KemFine started operating under its own name on 1 October, on completion of its acquisition by new majority owner, the venture capital company 3i. The terms of the deal have not been divulged, but analysts have suggested that the price tag was likely around €70 million.
The deal continues a trend in the European chemicals sector for the buyout of fine chemicals companies by private equity firms. For example, earlier this year MG Technologies sold off its Dynamit Nobel fine chemicals business to Kohlberg Kravis Roberts, bidding along with Credit Suisse First Boston's private equity business.
Ernst & Young recently carried out a survey which found that over the last few years, private equity firms have invested in 94 European chemical companies and divested 22 businesses. Typically these firms prefer to make a profit within 3 to 4 years, and the dearth of divestments underscores the difficulties in making these investments pay.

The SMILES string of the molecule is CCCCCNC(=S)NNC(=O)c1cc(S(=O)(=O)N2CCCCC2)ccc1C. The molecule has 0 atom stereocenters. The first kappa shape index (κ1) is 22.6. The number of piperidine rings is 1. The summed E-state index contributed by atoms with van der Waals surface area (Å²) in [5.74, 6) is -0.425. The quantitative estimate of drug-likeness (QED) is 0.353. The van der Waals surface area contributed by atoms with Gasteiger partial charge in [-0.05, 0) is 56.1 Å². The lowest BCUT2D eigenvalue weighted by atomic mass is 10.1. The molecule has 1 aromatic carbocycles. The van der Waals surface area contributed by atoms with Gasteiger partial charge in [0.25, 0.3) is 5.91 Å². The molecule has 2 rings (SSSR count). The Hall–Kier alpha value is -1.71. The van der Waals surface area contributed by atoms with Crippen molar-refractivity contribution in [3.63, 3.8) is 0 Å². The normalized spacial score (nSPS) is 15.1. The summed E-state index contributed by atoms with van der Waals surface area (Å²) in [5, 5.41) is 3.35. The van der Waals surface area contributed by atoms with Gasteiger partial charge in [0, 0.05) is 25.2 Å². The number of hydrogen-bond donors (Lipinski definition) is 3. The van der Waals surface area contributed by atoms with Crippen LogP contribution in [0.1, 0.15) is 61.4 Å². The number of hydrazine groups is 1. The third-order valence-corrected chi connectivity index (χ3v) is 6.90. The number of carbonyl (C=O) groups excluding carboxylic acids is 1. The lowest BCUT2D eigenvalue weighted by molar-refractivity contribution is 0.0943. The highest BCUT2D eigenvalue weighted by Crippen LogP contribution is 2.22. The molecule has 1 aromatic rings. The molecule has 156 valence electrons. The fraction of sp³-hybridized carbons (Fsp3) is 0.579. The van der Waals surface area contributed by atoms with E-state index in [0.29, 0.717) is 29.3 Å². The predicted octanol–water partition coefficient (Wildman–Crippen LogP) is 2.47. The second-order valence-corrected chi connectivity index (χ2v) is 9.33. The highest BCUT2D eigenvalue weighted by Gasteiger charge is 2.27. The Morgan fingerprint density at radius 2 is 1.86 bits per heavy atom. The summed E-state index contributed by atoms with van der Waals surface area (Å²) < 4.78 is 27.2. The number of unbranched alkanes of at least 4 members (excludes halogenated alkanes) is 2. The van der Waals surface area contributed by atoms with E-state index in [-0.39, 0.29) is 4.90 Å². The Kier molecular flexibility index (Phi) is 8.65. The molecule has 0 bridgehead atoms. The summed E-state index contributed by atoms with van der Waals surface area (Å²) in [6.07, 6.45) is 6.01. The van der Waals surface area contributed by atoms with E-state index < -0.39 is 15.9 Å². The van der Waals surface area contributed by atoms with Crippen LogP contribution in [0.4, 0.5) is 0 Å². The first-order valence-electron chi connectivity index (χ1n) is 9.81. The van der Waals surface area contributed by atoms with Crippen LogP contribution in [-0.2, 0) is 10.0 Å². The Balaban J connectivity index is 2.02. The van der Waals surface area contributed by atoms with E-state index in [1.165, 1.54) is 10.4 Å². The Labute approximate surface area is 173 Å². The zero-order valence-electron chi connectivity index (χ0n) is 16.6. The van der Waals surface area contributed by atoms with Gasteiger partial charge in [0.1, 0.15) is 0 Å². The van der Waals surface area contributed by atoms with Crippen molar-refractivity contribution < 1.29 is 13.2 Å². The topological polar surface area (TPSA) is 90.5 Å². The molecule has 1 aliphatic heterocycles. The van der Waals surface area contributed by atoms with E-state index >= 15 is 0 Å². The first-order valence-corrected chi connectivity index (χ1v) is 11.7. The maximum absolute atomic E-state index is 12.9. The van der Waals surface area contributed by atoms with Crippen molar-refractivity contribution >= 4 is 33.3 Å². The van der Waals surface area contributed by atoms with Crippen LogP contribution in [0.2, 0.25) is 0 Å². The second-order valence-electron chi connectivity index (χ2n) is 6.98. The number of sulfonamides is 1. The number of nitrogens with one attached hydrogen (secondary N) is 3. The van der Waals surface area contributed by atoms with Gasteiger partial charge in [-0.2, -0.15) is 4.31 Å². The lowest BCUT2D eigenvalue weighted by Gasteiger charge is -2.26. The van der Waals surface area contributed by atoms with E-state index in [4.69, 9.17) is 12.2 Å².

The poor economic conditions affecting the broader European chemicals industry - including softening demand, the strength of the euro and high raw materials prices as the price of oil has reached record levels - is one of the drivers for the divestments.
A spokesman for KemFine said it will continue to focus on its current key business areas - custom manufacturing of advanced intermediates for the pharmaceutical industry made to Good Manufacturing Practice (GMP) standards, as well as intermediates and active ingredients for the agrochemical industry.
Kemira recently expanded the fine chemicals unit's pharmaceutical capabilities by revamping a multipurpose plant that possesses approximately 45 square metres of reactor capacity. In addition, a separate intermediate plant contains 105 square metres of capacity, including specialized equipment for a large variety of technologies such as an inconel reactor for lithiations and a Buss-Loop reactor for hydrogenations.
KemFine also has an affiliate company - Pharmatory - that specialises in the custom contract development and small-scale cGMP manufacturing of active pharmaceutical ingredients (APIs) and intermediates.
The company, which had net sales of around €50 million in 2003, also said that it would be interested in making acquisitions itself.